Black Country milkman Glyn Berrington is so fed up with dodging potholes and stray horses that he keeps a diary of woe as he weaves his way on his rounds.
Mr Berrington, who runs a Dairy Crest franchise in Brierley Hill, Pensnett and Kingswinford, sends almost weekly emails to Dudley Council after logging every latest encounter on a dictating machine. "I've lost count of how many reports I've made about both potholes and stray horses - I've been sending these emails for three or four years," he said.
Mr Berrington, aged 54, of Brierley Hill Road, a milkman for 18 years, said: "In the area where I deliver every day I have reported 400 potholes in the last month alone. They could cause serious damage to a motor cyclist, cyclist or pedestrian and cars.
"I've stopped putting milk on the back shelf of my float because crates would fall off when I went over a pothole."
In an email last Monday Mr Berrington asked the council to inspect and repair potholes in Tiverton Close, Kingswinford; Albert Street, Pensnett, and Pheasant Street, Brockmoor. He also said potholes he previously reported - in Bromley Lane, Kingswinford, between Landrake Road and Bromley Bridge, and in Fenton Street, Brierley Hill - were bigger.
He said they were "deep and dangerous" and needing urgent attention. Maintenance and road repairs during the winter freeze have already plunged Dudley council around £350,000 over budget.
And the Local Government Association - the lobbying organisation which represents more than 350 councils - has warned councils in England will struggle to repair potholes caused by the extreme winter weather.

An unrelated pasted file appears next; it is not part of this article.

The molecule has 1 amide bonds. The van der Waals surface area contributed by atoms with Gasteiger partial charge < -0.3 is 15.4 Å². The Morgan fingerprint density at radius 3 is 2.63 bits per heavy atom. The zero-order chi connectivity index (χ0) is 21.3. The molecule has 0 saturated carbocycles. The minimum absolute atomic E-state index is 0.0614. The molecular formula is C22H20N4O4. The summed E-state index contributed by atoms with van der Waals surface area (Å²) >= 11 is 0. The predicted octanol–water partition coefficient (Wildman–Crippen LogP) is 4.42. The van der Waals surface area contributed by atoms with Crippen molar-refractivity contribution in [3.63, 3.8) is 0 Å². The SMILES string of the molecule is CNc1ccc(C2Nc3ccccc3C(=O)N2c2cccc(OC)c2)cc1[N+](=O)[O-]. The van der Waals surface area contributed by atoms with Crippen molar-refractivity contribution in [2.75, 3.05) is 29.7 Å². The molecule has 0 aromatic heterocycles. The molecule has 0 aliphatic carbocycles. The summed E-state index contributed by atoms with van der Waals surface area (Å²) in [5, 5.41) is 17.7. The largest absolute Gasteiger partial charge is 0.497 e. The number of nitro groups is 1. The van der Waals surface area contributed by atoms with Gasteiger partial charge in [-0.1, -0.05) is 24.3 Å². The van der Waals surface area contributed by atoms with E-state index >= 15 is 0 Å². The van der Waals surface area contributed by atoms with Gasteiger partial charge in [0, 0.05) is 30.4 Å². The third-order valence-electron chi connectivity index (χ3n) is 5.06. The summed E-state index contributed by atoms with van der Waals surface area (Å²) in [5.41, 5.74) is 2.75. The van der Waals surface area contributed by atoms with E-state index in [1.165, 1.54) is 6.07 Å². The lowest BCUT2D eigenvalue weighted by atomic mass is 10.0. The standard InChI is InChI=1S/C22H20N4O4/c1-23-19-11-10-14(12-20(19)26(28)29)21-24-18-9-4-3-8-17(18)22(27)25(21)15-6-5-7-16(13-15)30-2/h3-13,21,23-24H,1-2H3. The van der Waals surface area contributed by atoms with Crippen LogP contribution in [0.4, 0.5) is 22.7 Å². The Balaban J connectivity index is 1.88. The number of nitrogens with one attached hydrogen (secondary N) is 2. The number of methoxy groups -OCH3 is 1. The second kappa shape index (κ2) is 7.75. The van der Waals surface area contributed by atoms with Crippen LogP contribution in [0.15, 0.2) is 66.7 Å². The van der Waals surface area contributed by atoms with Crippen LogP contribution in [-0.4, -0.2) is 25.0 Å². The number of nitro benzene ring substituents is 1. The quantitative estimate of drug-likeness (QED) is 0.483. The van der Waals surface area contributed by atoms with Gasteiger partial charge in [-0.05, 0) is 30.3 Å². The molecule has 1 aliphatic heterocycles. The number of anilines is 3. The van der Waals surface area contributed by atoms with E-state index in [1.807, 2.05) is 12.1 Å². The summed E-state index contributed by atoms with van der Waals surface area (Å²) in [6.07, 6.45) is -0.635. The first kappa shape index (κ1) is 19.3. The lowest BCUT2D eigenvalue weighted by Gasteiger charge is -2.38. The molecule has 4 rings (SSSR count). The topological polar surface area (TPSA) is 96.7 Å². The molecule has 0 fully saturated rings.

A council spokesman said: "All potholes brought to our attention are inspected and prioritised accordingly. Highways maintenance is a national problem which has been made worse by two severe bouts of weather.
"We will be inspecting the roads and working as quickly as possible to deal with any problem areas, and are currently dealing with around 2,000 potholes a month. Any potholes can be reported on 0300 555 2345."
In another email on Monday, sent to nine different council addresses, including chief executive John Polychronakis, Mr Berrington detailed sightings of 18 loose horses on his round between 2.45 and 9.20am. He says he nearly hit one of two horses in Fenton Street, Brierley Hill, at 2.45am.
On Thursday, the Express & Star published photographs of seven horses trampling over gardens and causing traffic to swerve on Russells Hall estate, Dudley.
Mr Berrington said: "I know the council pays an enforcement agency to remove horses and that there is a programme for repairing potholes. But they are not doing the job as quickly or efficiently as they should."
A council spokesman said: "We work closely with an enforcement agency as well as police and the RSPCA to tackle the problems of horses grazing illegally on public land. We would also ask people to report any problems on 01384 814182."
By Louise Jew